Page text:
The French government may reintroduce border controls in an attempt to pacify critics of the Schengen area. EURACTIV France reports.
French Prime Minister Manuel Valls announced plans to assign several hundreds of million euros to refugee hosting projects and opened the question of reestablishing border controls during a parliamentary debate on Wednesday (16 September).
In the half-empty hemicycle of the French National Assembly, the premier defended the government’s choices, which he said were “guided by an intelligent and firm heart”.
Manuel Valls told lawmakers that he rejected the discourse of those “who tell us: we have to close all the borders”, as much as those who say “We must be completely open.”
Beside the additional budget for the refugees, he also announced increased funding to tackle homelessness and the creation of 900 jobs in the security forces to counter illegal immigration.
The prime minister also stressed that France “would not hesitate” to re-establish temporary border controls “in the coming days or the coming weeks”, as Germany has already done. France has already re-established checks on its Italian border.
Understanding public opinion
80% of French citizens are in favour of these measures, according to a survey carried out by Elabe for BFM TV.
Speaking in the Senate after Valls’ speech, Minister of the Interior Bernard Cazeneuve said that deportations of asylum seekers whose claims had been rejected were up 20%. “We aim to pursue this trend,” he added.
The left wing parties of the French parliament joined forces to highlight France’s “moral responsibility” to host asylum seekers fleeing war in Syria and Iraq. They emphasised their conviction that France could overcome this challenge, as it did with the Spanish refugees fleeing Franco’s rule and the Vietnamese and Cambodian boat people.
Left-wing MPs also came together to condemn the European disunity on the matter. “In Europe, we do not abandon our responsibility for solidarity,” said Bruno Le Roux, the head of the Socialist party delegation. He added that he was “ashamed of the statements and decisions of the Hungarian authorities”.
Some attacked President François Hollande over his plan to accept 24,000 migrants over two years, calling it “modest” (Sergio Coronado, Green), or even “pathetic” (André Chassaigne, Left Front).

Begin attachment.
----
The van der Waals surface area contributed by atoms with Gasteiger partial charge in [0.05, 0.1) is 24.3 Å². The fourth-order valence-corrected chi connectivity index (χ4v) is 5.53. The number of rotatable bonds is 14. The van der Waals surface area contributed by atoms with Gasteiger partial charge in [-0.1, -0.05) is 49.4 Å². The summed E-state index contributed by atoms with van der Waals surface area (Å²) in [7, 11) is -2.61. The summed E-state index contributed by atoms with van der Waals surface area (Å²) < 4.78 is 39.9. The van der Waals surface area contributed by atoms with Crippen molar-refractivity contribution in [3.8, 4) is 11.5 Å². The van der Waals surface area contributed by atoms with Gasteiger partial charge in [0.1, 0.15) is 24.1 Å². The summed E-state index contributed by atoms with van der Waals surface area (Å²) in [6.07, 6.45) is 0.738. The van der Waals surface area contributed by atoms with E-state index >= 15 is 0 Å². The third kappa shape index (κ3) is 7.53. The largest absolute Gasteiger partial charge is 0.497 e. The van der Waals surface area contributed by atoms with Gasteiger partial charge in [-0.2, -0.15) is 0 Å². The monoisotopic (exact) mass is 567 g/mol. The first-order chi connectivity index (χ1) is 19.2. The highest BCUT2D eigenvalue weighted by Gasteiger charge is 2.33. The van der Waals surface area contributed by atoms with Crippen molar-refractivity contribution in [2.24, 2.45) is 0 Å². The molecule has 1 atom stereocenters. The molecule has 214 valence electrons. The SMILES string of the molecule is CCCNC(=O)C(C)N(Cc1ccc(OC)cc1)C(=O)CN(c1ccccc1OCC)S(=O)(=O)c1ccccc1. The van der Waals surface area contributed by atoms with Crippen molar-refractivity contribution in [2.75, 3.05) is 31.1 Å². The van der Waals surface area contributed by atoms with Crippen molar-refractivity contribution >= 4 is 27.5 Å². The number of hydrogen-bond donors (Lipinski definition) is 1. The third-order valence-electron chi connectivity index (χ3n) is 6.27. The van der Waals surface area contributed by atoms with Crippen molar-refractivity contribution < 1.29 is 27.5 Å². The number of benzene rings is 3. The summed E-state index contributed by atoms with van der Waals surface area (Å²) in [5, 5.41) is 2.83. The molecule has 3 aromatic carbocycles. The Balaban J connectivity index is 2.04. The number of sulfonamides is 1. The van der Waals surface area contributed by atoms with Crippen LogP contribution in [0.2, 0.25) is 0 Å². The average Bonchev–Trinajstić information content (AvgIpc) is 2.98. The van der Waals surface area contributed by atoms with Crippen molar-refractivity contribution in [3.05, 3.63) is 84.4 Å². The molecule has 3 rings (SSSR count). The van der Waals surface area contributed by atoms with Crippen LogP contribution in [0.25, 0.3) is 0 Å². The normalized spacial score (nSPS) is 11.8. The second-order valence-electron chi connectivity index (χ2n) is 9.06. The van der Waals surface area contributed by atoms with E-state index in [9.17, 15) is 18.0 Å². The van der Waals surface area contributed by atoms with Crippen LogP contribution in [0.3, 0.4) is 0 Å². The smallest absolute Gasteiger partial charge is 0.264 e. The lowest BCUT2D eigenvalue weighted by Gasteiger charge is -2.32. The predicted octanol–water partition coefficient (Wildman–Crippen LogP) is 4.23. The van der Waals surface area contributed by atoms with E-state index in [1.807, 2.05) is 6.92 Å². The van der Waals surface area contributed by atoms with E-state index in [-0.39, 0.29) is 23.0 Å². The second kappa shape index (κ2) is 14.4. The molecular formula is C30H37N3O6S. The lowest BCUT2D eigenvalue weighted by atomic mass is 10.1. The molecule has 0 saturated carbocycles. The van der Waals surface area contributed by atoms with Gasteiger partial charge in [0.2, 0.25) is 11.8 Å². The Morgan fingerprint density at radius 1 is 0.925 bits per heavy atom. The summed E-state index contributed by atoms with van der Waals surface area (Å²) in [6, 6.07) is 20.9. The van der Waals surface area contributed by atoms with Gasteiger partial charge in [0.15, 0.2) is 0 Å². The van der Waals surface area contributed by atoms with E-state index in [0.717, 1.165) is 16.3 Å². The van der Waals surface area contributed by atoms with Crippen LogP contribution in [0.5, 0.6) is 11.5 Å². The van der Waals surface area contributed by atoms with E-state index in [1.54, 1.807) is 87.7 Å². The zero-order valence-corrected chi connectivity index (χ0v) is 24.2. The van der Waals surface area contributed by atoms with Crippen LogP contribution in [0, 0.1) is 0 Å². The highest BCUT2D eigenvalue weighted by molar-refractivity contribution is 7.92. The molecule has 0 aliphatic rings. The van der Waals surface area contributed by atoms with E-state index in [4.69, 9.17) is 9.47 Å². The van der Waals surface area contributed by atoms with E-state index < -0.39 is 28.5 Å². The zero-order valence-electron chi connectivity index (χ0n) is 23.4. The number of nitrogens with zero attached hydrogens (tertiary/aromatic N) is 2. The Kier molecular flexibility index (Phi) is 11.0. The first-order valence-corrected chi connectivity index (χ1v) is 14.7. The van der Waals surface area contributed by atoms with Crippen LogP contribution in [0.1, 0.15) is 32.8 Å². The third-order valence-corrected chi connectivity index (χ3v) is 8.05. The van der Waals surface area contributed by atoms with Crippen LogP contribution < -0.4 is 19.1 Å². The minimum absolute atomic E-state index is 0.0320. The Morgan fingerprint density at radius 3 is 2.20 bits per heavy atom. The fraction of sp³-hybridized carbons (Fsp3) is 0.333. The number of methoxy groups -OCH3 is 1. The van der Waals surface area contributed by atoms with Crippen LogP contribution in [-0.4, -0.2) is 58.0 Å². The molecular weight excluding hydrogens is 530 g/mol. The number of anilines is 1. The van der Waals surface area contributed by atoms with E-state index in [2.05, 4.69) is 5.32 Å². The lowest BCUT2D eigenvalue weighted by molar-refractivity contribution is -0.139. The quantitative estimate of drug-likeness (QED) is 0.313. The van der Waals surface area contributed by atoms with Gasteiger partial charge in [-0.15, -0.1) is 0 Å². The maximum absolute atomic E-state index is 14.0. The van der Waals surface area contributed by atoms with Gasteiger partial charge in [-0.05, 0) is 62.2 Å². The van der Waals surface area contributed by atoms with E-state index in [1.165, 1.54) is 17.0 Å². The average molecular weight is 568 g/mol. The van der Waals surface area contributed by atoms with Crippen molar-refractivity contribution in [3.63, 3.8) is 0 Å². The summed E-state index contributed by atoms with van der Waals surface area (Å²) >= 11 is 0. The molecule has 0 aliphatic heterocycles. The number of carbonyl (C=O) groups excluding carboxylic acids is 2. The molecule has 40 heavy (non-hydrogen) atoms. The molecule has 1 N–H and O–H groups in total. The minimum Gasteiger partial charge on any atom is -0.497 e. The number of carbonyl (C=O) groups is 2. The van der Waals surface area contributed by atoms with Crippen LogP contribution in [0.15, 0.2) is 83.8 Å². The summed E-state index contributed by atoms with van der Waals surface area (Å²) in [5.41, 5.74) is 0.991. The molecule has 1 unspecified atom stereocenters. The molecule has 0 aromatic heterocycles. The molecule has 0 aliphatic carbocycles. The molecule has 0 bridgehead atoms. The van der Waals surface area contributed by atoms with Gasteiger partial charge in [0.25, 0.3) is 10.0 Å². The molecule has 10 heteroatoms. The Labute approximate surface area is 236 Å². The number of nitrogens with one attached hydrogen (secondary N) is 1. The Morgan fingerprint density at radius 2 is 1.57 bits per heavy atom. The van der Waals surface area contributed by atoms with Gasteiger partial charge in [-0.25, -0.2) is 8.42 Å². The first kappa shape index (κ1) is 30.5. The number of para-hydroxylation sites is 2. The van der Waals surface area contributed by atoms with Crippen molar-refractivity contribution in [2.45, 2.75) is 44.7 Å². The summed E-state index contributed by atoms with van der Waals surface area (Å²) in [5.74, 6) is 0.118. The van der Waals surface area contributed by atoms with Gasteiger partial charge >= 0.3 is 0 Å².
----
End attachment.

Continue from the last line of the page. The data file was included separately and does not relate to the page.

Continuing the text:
Schengen under fire from the right
Philippe Vigier, an MP from the centrist Union of Democrats and Independents (UDI), hailed the plan as “late but brave”, but said France needed a system to “distinguish between refugees and illegal immigrants”. He also aired his opinion that “Schengen is dead”.
Republican MP Valérie Pécresse shared this assessment of Europe’s border-free zone, and added that France should “send illegal immigrants back home to make way for the refugees”.
After being thrown into disarray by Angela Merkel’s decision to accept large numbers of refugees in Germany, Nicolas Sarkozy’s Republican party has tried to pull itself back together around a new proposal for the future of the EU’s free movement area, known as “Schengen 2”.
Nicolas Sarkozy proposed the creation of a temporary “war refugee” status, which could be withdrawn when peace returned to the refugee’s country of origin.
The Republican party also held a “working day” on immigration on Wednesday (16 September), where it asked its members a series of 11 questions on, for example, whether or not they supported “the suspension of Schengen” or a “reduction of Europe’s social attractiveness”.
For political opponents of the former president, this is further evidence of a “swing towards the extreme right”.
Manuel Valls rejected the idea of a war refugee status, which he said “already exists”. He added that “Those who think they can get rid of the right to asylum like this are mistaken.”
The uncharacteristically united left also decried the National Front’s desire to abolish the Schengen treaty, saying they were determined not to allow “demagogues” to decide on issues that were “too important”.